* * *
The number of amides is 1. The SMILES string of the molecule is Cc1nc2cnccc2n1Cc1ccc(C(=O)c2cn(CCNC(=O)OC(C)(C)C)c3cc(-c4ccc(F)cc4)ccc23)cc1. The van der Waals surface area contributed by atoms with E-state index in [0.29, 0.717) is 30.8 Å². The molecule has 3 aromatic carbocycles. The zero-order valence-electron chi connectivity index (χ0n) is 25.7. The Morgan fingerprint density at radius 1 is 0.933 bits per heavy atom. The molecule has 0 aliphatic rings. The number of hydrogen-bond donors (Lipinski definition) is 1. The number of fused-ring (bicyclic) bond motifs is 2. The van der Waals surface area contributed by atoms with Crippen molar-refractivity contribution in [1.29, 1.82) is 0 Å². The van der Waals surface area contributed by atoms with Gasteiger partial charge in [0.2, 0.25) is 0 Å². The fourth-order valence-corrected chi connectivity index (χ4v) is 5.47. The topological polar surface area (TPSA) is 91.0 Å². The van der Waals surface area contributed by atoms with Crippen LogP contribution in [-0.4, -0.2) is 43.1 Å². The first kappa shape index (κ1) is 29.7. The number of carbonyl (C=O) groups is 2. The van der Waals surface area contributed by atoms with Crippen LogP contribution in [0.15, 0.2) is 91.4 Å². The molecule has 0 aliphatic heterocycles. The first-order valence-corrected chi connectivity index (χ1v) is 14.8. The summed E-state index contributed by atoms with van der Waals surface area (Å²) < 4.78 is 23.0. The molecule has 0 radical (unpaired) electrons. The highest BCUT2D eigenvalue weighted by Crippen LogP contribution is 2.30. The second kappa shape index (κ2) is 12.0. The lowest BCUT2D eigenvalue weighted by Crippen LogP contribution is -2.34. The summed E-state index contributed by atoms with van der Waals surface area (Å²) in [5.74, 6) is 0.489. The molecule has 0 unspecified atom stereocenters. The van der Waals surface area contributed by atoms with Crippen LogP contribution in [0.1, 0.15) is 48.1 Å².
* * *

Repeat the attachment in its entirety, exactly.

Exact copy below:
The number of amides is 1. The SMILES string of the molecule is Cc1nc2cnccc2n1Cc1ccc(C(=O)c2cn(CCNC(=O)OC(C)(C)C)c3cc(-c4ccc(F)cc4)ccc23)cc1. The van der Waals surface area contributed by atoms with E-state index in [0.29, 0.717) is 30.8 Å². The molecule has 3 aromatic carbocycles. The zero-order valence-electron chi connectivity index (χ0n) is 25.7. The Morgan fingerprint density at radius 1 is 0.933 bits per heavy atom. The molecule has 0 aliphatic rings. The number of hydrogen-bond donors (Lipinski definition) is 1. The number of fused-ring (bicyclic) bond motifs is 2. The van der Waals surface area contributed by atoms with Crippen molar-refractivity contribution in [1.29, 1.82) is 0 Å². The van der Waals surface area contributed by atoms with Gasteiger partial charge in [0.2, 0.25) is 0 Å². The fourth-order valence-corrected chi connectivity index (χ4v) is 5.47. The topological polar surface area (TPSA) is 91.0 Å². The van der Waals surface area contributed by atoms with Crippen LogP contribution in [-0.4, -0.2) is 43.1 Å². The first kappa shape index (κ1) is 29.7. The number of carbonyl (C=O) groups is 2. The van der Waals surface area contributed by atoms with Crippen LogP contribution in [0.15, 0.2) is 91.4 Å². The molecule has 0 aliphatic heterocycles. The first-order valence-corrected chi connectivity index (χ1v) is 14.8. The summed E-state index contributed by atoms with van der Waals surface area (Å²) < 4.78 is 23.0. The molecule has 0 radical (unpaired) electrons. The highest BCUT2D eigenvalue weighted by Crippen LogP contribution is 2.30. The second kappa shape index (κ2) is 12.0. The lowest BCUT2D eigenvalue weighted by Crippen LogP contribution is -2.34. The summed E-state index contributed by atoms with van der Waals surface area (Å²) in [5.74, 6) is 0.489. The molecule has 0 unspecified atom stereocenters. The van der Waals surface area contributed by atoms with Crippen LogP contribution in [0.1, 0.15) is 48.1 Å².